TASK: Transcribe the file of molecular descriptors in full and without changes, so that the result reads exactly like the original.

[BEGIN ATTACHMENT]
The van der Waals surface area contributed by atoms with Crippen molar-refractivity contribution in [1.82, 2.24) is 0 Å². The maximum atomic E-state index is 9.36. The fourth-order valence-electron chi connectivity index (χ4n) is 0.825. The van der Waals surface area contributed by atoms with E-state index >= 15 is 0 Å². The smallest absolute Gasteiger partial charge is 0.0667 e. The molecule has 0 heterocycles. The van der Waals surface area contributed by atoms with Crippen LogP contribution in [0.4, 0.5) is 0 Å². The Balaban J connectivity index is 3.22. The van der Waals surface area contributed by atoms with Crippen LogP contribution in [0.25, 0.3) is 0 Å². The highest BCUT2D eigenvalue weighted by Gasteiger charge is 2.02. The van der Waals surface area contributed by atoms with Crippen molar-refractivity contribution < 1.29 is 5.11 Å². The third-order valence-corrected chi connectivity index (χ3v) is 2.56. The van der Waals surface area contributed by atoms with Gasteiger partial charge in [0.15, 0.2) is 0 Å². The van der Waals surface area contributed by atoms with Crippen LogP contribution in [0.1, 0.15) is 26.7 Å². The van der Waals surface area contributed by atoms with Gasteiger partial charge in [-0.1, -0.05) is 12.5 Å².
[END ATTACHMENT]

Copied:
The van der Waals surface area contributed by atoms with Crippen molar-refractivity contribution in [1.82, 2.24) is 0 Å². The maximum atomic E-state index is 9.36. The fourth-order valence-electron chi connectivity index (χ4n) is 0.825. The van der Waals surface area contributed by atoms with E-state index >= 15 is 0 Å². The smallest absolute Gasteiger partial charge is 0.0667 e. The molecule has 0 heterocycles. The van der Waals surface area contributed by atoms with Crippen LogP contribution in [0.4, 0.5) is 0 Å². The Balaban J connectivity index is 3.22. The van der Waals surface area contributed by atoms with Crippen LogP contribution in [0.25, 0.3) is 0 Å². The highest BCUT2D eigenvalue weighted by Gasteiger charge is 2.02. The van der Waals surface area contributed by atoms with Crippen molar-refractivity contribution < 1.29 is 5.11 Å². The third-order valence-corrected chi connectivity index (χ3v) is 2.56. The van der Waals surface area contributed by atoms with Gasteiger partial charge in [0.15, 0.2) is 0 Å². The van der Waals surface area contributed by atoms with Crippen LogP contribution in [0.1, 0.15) is 26.7 Å². The van der Waals surface area contributed by atoms with Gasteiger partial charge in [-0.1, -0.05) is 12.5 Å².